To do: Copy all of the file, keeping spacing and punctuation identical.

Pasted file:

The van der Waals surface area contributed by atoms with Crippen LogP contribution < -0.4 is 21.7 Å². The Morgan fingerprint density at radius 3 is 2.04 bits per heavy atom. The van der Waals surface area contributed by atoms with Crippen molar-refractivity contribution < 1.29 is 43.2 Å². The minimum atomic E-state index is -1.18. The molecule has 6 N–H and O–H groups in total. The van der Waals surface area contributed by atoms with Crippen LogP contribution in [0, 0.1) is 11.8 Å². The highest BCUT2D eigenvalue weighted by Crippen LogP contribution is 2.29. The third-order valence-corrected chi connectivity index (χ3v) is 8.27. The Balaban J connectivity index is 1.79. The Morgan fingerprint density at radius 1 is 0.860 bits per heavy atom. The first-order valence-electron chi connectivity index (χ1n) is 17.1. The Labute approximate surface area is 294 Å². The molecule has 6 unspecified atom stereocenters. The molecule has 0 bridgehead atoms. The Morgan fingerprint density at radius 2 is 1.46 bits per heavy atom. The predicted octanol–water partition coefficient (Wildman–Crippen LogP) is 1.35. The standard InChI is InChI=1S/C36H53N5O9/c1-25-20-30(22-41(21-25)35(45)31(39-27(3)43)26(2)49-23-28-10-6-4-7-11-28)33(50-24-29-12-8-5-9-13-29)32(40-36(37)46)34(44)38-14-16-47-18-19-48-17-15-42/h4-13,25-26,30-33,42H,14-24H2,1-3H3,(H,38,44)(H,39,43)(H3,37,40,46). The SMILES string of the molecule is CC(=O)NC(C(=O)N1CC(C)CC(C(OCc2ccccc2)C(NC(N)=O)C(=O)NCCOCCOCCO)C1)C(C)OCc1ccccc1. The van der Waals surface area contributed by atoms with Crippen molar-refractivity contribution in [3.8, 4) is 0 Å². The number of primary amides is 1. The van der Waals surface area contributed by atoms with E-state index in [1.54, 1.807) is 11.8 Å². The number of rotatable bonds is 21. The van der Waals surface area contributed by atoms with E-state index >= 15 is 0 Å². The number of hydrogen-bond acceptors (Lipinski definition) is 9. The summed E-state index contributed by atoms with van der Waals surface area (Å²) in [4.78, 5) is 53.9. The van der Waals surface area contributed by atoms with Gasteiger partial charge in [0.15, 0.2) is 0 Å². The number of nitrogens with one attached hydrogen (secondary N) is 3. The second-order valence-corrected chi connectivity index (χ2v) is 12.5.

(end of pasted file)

The van der Waals surface area contributed by atoms with Crippen LogP contribution < -0.4 is 21.7 Å². The Morgan fingerprint density at radius 3 is 2.04 bits per heavy atom. The van der Waals surface area contributed by atoms with Crippen molar-refractivity contribution < 1.29 is 43.2 Å². The minimum atomic E-state index is -1.18. The molecule has 6 N–H and O–H groups in total. The van der Waals surface area contributed by atoms with Crippen LogP contribution in [0, 0.1) is 11.8 Å². The highest BCUT2D eigenvalue weighted by Crippen LogP contribution is 2.29. The third-order valence-corrected chi connectivity index (χ3v) is 8.27. The Balaban J connectivity index is 1.79. The Morgan fingerprint density at radius 1 is 0.860 bits per heavy atom. The first-order valence-electron chi connectivity index (χ1n) is 17.1. The Labute approximate surface area is 294 Å². The molecule has 6 unspecified atom stereocenters. The molecule has 0 bridgehead atoms. The Morgan fingerprint density at radius 2 is 1.46 bits per heavy atom. The predicted octanol–water partition coefficient (Wildman–Crippen LogP) is 1.35. The standard InChI is InChI=1S/C36H53N5O9/c1-25-20-30(22-41(21-25)35(45)31(39-27(3)43)26(2)49-23-28-10-6-4-7-11-28)33(50-24-29-12-8-5-9-13-29)32(40-36(37)46)34(44)38-14-16-47-18-19-48-17-15-42/h4-13,25-26,30-33,42H,14-24H2,1-3H3,(H,38,44)(H,39,43)(H3,37,40,46). The SMILES string of the molecule is CC(=O)NC(C(=O)N1CC(C)CC(C(OCc2ccccc2)C(NC(N)=O)C(=O)NCCOCCOCCO)C1)C(C)OCc1ccccc1. The van der Waals surface area contributed by atoms with Crippen molar-refractivity contribution in [3.8, 4) is 0 Å². The number of primary amides is 1. The van der Waals surface area contributed by atoms with E-state index in [1.54, 1.807) is 11.8 Å². The number of rotatable bonds is 21. The van der Waals surface area contributed by atoms with E-state index >= 15 is 0 Å². The number of hydrogen-bond acceptors (Lipinski definition) is 9. The summed E-state index contributed by atoms with van der Waals surface area (Å²) in [4.78, 5) is 53.9. The van der Waals surface area contributed by atoms with Gasteiger partial charge in [0.15, 0.2) is 0 Å². The number of nitrogens with one attached hydrogen (secondary N) is 3. The second-order valence-corrected chi connectivity index (χ2v) is 12.5.